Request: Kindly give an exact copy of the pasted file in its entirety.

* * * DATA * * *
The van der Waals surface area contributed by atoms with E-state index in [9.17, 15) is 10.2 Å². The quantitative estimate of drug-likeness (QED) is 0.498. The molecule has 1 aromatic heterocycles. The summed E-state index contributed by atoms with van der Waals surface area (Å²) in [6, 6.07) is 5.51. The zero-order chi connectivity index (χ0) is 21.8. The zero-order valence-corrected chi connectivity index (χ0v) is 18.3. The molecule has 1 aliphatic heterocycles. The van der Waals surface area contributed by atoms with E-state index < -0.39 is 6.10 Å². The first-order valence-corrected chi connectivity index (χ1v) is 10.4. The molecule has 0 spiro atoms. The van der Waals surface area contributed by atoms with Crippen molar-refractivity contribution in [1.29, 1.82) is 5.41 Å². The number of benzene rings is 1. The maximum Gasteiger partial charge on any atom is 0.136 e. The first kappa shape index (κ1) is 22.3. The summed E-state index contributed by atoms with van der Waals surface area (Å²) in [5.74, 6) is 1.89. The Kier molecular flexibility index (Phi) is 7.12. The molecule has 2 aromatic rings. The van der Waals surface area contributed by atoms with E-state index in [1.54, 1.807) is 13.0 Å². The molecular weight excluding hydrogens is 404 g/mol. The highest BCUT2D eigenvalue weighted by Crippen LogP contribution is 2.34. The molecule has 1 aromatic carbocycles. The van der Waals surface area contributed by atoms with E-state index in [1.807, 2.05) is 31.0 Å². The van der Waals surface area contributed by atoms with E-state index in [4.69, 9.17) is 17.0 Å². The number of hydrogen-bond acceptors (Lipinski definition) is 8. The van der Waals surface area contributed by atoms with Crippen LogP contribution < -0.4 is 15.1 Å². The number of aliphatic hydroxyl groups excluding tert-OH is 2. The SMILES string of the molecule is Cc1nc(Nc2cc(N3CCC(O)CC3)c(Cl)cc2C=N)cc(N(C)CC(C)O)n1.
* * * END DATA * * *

The van der Waals surface area contributed by atoms with E-state index in [9.17, 15) is 10.2 Å². The quantitative estimate of drug-likeness (QED) is 0.498. The molecule has 1 aromatic heterocycles. The summed E-state index contributed by atoms with van der Waals surface area (Å²) in [6, 6.07) is 5.51. The zero-order chi connectivity index (χ0) is 21.8. The zero-order valence-corrected chi connectivity index (χ0v) is 18.3. The molecule has 1 aliphatic heterocycles. The van der Waals surface area contributed by atoms with E-state index < -0.39 is 6.10 Å². The first-order valence-corrected chi connectivity index (χ1v) is 10.4. The molecule has 0 spiro atoms. The van der Waals surface area contributed by atoms with Crippen molar-refractivity contribution in [1.29, 1.82) is 5.41 Å². The number of benzene rings is 1. The maximum Gasteiger partial charge on any atom is 0.136 e. The first kappa shape index (κ1) is 22.3. The summed E-state index contributed by atoms with van der Waals surface area (Å²) in [5.74, 6) is 1.89. The Kier molecular flexibility index (Phi) is 7.12. The molecule has 2 aromatic rings. The van der Waals surface area contributed by atoms with E-state index in [1.54, 1.807) is 13.0 Å². The molecular weight excluding hydrogens is 404 g/mol. The highest BCUT2D eigenvalue weighted by Crippen LogP contribution is 2.34. The molecule has 1 aromatic carbocycles. The van der Waals surface area contributed by atoms with E-state index in [1.807, 2.05) is 31.0 Å². The van der Waals surface area contributed by atoms with E-state index in [4.69, 9.17) is 17.0 Å². The number of hydrogen-bond acceptors (Lipinski definition) is 8. The van der Waals surface area contributed by atoms with Crippen LogP contribution < -0.4 is 15.1 Å². The number of aliphatic hydroxyl groups excluding tert-OH is 2. The SMILES string of the molecule is Cc1nc(Nc2cc(N3CCC(O)CC3)c(Cl)cc2C=N)cc(N(C)CC(C)O)n1.